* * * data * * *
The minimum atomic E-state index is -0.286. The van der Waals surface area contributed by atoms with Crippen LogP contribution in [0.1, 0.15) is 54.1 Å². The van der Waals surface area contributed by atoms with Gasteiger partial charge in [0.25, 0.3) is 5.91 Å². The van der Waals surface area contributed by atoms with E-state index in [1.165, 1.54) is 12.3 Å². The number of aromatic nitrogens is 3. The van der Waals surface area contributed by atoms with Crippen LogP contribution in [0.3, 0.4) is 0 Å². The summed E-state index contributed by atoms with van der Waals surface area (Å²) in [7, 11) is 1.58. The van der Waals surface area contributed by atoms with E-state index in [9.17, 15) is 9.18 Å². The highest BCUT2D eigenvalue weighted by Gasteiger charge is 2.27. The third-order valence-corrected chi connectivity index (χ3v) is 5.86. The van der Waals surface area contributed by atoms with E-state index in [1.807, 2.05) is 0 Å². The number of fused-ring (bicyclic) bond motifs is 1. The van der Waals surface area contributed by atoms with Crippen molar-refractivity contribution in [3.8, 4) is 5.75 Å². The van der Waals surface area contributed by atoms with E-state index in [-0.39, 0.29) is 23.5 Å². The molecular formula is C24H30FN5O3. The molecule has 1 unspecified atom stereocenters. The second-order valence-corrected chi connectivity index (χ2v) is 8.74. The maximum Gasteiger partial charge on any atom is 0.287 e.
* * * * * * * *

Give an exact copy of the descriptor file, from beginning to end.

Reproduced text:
The minimum atomic E-state index is -0.286. The van der Waals surface area contributed by atoms with Crippen LogP contribution in [0.1, 0.15) is 54.1 Å². The van der Waals surface area contributed by atoms with Gasteiger partial charge in [0.25, 0.3) is 5.91 Å². The van der Waals surface area contributed by atoms with E-state index in [1.165, 1.54) is 12.3 Å². The number of aromatic nitrogens is 3. The van der Waals surface area contributed by atoms with Crippen LogP contribution in [0.3, 0.4) is 0 Å². The summed E-state index contributed by atoms with van der Waals surface area (Å²) in [7, 11) is 1.58. The van der Waals surface area contributed by atoms with E-state index in [9.17, 15) is 9.18 Å². The highest BCUT2D eigenvalue weighted by Gasteiger charge is 2.27. The third-order valence-corrected chi connectivity index (χ3v) is 5.86. The van der Waals surface area contributed by atoms with E-state index in [1.807, 2.05) is 0 Å². The number of fused-ring (bicyclic) bond motifs is 1. The van der Waals surface area contributed by atoms with Crippen molar-refractivity contribution in [3.8, 4) is 5.75 Å². The van der Waals surface area contributed by atoms with E-state index in [-0.39, 0.29) is 23.5 Å². The molecular formula is C24H30FN5O3. The molecule has 1 unspecified atom stereocenters. The second-order valence-corrected chi connectivity index (χ2v) is 8.74. The maximum Gasteiger partial charge on any atom is 0.287 e.